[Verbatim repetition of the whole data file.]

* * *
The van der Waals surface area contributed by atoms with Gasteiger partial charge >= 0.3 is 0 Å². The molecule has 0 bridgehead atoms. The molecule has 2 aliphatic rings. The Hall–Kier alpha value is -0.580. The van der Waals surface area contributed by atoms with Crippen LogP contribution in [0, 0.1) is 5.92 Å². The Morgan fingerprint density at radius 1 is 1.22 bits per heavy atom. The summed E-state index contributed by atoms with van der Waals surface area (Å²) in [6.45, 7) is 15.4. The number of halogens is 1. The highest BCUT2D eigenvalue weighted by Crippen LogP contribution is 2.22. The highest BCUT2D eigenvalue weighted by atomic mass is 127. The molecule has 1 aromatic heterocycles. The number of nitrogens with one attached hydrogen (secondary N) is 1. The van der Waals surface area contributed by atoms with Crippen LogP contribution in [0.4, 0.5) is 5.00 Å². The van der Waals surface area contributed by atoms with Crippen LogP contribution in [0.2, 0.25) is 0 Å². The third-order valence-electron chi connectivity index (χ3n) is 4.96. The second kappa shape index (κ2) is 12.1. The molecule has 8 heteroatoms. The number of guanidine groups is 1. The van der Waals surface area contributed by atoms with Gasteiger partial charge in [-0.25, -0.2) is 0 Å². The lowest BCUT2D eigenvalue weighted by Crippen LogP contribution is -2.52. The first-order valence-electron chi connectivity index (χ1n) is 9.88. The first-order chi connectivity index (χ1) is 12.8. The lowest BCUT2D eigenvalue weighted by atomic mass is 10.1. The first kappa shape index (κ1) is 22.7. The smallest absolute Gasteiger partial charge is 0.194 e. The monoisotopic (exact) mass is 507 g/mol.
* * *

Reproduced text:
The van der Waals surface area contributed by atoms with Gasteiger partial charge >= 0.3 is 0 Å². The molecule has 0 bridgehead atoms. The molecule has 2 aliphatic rings. The Hall–Kier alpha value is -0.580. The van der Waals surface area contributed by atoms with Crippen LogP contribution in [0, 0.1) is 5.92 Å². The Morgan fingerprint density at radius 1 is 1.22 bits per heavy atom. The summed E-state index contributed by atoms with van der Waals surface area (Å²) in [6.45, 7) is 15.4. The number of halogens is 1. The highest BCUT2D eigenvalue weighted by Crippen LogP contribution is 2.22. The highest BCUT2D eigenvalue weighted by atomic mass is 127. The molecule has 1 aromatic heterocycles. The number of nitrogens with one attached hydrogen (secondary N) is 1. The van der Waals surface area contributed by atoms with Crippen LogP contribution in [0.4, 0.5) is 5.00 Å². The van der Waals surface area contributed by atoms with Crippen LogP contribution in [0.2, 0.25) is 0 Å². The third-order valence-electron chi connectivity index (χ3n) is 4.96. The second kappa shape index (κ2) is 12.1. The molecule has 8 heteroatoms. The number of guanidine groups is 1. The van der Waals surface area contributed by atoms with Gasteiger partial charge in [-0.25, -0.2) is 0 Å². The lowest BCUT2D eigenvalue weighted by Crippen LogP contribution is -2.52. The first-order valence-electron chi connectivity index (χ1n) is 9.88. The first-order chi connectivity index (χ1) is 12.8. The lowest BCUT2D eigenvalue weighted by atomic mass is 10.1. The first kappa shape index (κ1) is 22.7. The smallest absolute Gasteiger partial charge is 0.194 e. The monoisotopic (exact) mass is 507 g/mol.